Polyurethane over white paint - it's yellow

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Old 11-09-09, 05:57 PM
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Polyurethane over white paint - it's yellow

Hi,

[I'm posting this on a few of the forums.]

I just spent 3 days priming/painting a new Andersen Frenchwood patio door (lots of grilles!). I painted it white using a water based paint. I asked the guy at Home Depot about lacquer vs polyurethane vs varnish since the door instructions said to finish w/ one of them. The guy basically said one of them would turn yellow (can't recall which) and I said the door is white, and I don't want a yellow tint! Well he sends me home with something that turned yellow! It's an oil-based polyurethane (clear satin).

How can I fix this w/o ruining the paint?? Can I somehow get the poly off and then cover w/ something else (w/o having to do any repainting)?

Thanks!!!
 
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Old 11-09-09, 06:28 PM
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Oil based poly typically yellows.Only water based poly should be used if you want a clear finish that stays clear.I'm not sure there is a way to save the paint and remove the poly,really you need to remove it and start over.

Too bad you went to a big box where the help doesn't give proper advice...
 
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Old 11-10-09, 03:42 AM
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Oil base poly/varnish will always turn white paint yellow. I'm sure the door painting instructions also made allowances for paint. An oil primer with most any type of enamel should satisfy Anderson as far as warranty goes.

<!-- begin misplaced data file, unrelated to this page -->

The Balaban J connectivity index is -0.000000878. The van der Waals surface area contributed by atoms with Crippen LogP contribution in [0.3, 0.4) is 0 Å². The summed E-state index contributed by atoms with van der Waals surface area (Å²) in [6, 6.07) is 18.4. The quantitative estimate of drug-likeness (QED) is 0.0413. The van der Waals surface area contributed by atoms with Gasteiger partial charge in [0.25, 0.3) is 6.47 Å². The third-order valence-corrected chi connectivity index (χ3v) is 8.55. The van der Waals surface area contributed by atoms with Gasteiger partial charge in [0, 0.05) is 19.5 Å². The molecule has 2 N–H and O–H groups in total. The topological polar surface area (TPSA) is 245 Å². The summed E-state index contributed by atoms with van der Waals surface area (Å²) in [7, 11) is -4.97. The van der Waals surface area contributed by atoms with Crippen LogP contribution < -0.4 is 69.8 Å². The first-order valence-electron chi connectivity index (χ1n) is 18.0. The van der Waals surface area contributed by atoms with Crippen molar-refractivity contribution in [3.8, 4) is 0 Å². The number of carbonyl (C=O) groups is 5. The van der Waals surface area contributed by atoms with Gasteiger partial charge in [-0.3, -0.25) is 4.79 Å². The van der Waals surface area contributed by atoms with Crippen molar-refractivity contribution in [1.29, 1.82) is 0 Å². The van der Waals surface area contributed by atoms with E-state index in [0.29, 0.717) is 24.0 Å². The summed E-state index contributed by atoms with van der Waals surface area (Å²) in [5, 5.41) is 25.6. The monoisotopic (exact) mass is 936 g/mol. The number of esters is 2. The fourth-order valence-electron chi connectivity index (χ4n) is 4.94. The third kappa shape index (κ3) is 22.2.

You can sand some or even all the poly off but you will have to repaint If you can sand 90% of the poly off it would be ok to recoat with your latex enamel [waterborne enamel would be better] otherwise you will need to coat the poly with a solvent based primer [you still need to scuff sand] or you could use an oil base enamel but white oil base enamels tend to yellow over time.
 
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Old 11-10-09, 06:43 AM
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Thanks for the replies!!

This is what the Andersen material says:

"When painting apply a primer to the natural wood. Let the primer dry overnight.
After the primer is dry apply an oil-base or water-base paint. Finish the wood with
a quality conventional lacquer, varnish or polyurethane."

And I even called Andersen and asked about the topcoat and the guy definitely suggested to do it.

So, to sand it off, what is the best way to do this? It has grilles which is the most painful part. Would I use 220 or start higher and finish with 220? It'll be hard to sand the grilles - what's the best way to do that....

And once sanded, will a single coat of paint be sufficient?

Thanks!
 
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Old 11-10-09, 08:18 AM